Saturday, January 31, 2009
Friday, January 30, 2009
Thursday, January 29, 2009
The phrase in question is "tall poppy syndrome," the tendency (now apparently moderated) to punish and persecute those who stand out, as one might chop the heads off poppies which grow taller than others. At the time I understood it as analogous to the Japanese idiom, 出る杭が打たれる, deru kui ga utareru: the stake which sticks out gets pounded in. Both described a conformist society suspicious of those who stand out, even (or especially) if they excelled in some way. Tall poppy syndrome was the reason, I was told, why Australians of talent never stayed in Oz but left for London, America, anywhere.
But now, from that famous Danish decryer of conformity, I learn that the poppies refer back farther, and more profoundly. More precisely, Kierkegaard quotes J. G. Hamann:
mit den Mohnkopfen sprach, verstand der Sohn,
aber nicht der Bote.
(What Tarquin the Proud said in his garden with the poppy
blooms was understood by the son but not by the messenger.)
This is the kind of deliberately obscure and hermetic emblem Hamann (about whom I taught a whole graduate seminar a few years ago) specialized in, and Hamann-like also in suggesting on the very first page of a book that the reader will almost certainly miss its point - though Kierkegaard adds the twist that his pseudonymous author Johannes de silentio probably doesn't know what he's conveying either. An editor's note explains what's going on, or at least what's being alluded to:
While engaged in war with Gabii, Tarquinius Superbus (an early king of Rome) had his son flee to Gabii under the pretence that he had been mistreated by his father. The inhabitants made him their military leader, and by striking off the heads of the tallest poppies in his garden before the eyes of his son's messenger, Tarquinius managed to convey to the son that he should put to death or banish the leading men of Gabii. This done, Gabii quickly surrendered to Tarquinius.
So tall poppy syndrome is also a way of defeating an enemy: makes sense, then, as a term used by alienated Australian cultural exiles who felt unappreciated at home and yet never quite accepted in the colonial metropole. And how sweet to use a phrase which the hoi poloi (like me!) will think is a humble farm expression but really refers to classical antiquity!
Of course, in Hamann and in Kierkegaard other things are at work, notably a Christian theological point about a father, and a son whom we may be tempted to think the father has treated badly: Abraham and Isaac anyone, or - and - The Father and The Son? For Kierkegaard, savage critic of "Christendom," most of Christian tradition must be the messenger, who doesn't even know what he's reporting. And who are the leading men of Gabii who must be put to death? The superficial preachers, the philosophers, or at least our inner superficial preachers and philosophers. But in Kierkegaard, as in Hamann, it's never as simple as this, there are layers and levels, inversions and allusions... What fun! Pirouettes as well as leaps!
Wednesday, January 28, 2009
Tuesday, January 27, 2009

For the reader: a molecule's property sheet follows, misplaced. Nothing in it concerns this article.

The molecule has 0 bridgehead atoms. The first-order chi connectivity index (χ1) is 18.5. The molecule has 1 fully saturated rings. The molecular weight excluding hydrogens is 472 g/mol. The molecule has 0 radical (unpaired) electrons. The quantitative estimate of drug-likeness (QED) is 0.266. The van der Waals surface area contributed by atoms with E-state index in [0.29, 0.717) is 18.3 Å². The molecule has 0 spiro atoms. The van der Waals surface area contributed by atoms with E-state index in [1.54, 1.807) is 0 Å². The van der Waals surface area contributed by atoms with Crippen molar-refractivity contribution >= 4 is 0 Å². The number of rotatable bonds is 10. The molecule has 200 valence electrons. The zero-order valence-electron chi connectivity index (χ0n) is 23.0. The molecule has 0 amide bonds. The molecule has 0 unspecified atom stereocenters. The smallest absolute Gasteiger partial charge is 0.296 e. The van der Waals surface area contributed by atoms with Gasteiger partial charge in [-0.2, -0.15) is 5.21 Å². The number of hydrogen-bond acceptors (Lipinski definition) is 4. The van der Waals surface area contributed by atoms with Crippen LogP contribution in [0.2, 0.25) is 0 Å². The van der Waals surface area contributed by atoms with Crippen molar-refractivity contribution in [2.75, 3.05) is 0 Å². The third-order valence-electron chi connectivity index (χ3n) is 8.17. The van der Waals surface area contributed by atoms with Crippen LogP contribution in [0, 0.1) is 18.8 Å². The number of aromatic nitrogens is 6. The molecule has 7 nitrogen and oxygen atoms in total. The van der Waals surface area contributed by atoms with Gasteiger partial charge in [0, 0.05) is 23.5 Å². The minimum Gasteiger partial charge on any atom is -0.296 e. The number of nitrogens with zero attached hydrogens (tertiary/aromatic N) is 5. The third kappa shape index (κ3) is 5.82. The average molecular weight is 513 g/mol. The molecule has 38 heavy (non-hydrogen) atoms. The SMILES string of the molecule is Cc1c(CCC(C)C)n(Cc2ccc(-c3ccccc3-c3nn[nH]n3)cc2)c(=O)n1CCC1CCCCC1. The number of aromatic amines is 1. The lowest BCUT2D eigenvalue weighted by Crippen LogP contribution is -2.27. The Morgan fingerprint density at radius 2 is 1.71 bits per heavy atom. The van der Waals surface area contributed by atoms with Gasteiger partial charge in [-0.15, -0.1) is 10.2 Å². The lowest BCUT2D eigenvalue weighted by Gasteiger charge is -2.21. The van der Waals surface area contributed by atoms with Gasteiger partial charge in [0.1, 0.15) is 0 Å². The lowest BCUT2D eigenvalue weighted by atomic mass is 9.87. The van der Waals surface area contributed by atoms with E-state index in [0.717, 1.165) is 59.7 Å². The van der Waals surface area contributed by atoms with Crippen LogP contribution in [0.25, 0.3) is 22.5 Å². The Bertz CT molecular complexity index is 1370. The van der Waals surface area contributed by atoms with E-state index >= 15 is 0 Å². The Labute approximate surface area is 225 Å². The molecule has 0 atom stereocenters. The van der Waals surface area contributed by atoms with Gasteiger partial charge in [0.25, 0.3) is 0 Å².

... Science teaches facts, not values, the story goes. Worse, not only does it not provide any values of its own, say its detractors, it also undermines the ones we already have, devaluing anything it can’t measure, reducing sunsets to wavelengths and romance to jiggly hormones. It destroys myths and robs the universe of its magic and mystery.
So the story goes.
But this is balderdash. Science is not a monument of received Truth but something that people do to look for truth.
That endeavor, which has transformed the world in the last few centuries, does indeed teach values. Those values, among others, are honesty, doubt, respect for evidence, openness, accountability and tolerance and indeed hunger for opposing points of view. These are the unabashedly pragmatic working principles that guide the buzzing, testing, poking, probing, argumentative, gossiping, gadgety, joking, dreaming and tendentious cloud of activity — the writer and biologist Lewis Thomas once likened it to an anthill — that is slowly and thoroughly penetrating every nook and cranny of the world.
Nobody appeared in a cloud of smoke and taught scientists these virtues. This behavior simply evolved because it worked.
It requires no metaphysical commitment to a God or any conception of human origin or nature to join in this game, just the hypothesis that nature can be interrogated and that nature is the final arbiter...
And indeed there is no leader, no grand plan, for this hive. It is in many ways utopian anarchy, a virtual community that lives as much on the Internet and in airport coffee shops as in any one place or time. Or at least it is as utopian as any community largely dependent on government and corporate financing can be.
... It is no coincidence that these are the same qualities that make for democracy and that they arose as a collective behavior about the same time that parliamentary democracies were appearing. If there is anything democracy requires and thrives on, it is the willingness to embrace debate and respect one another and the freedom to shun received wisdom. Science and democracy have always been twins.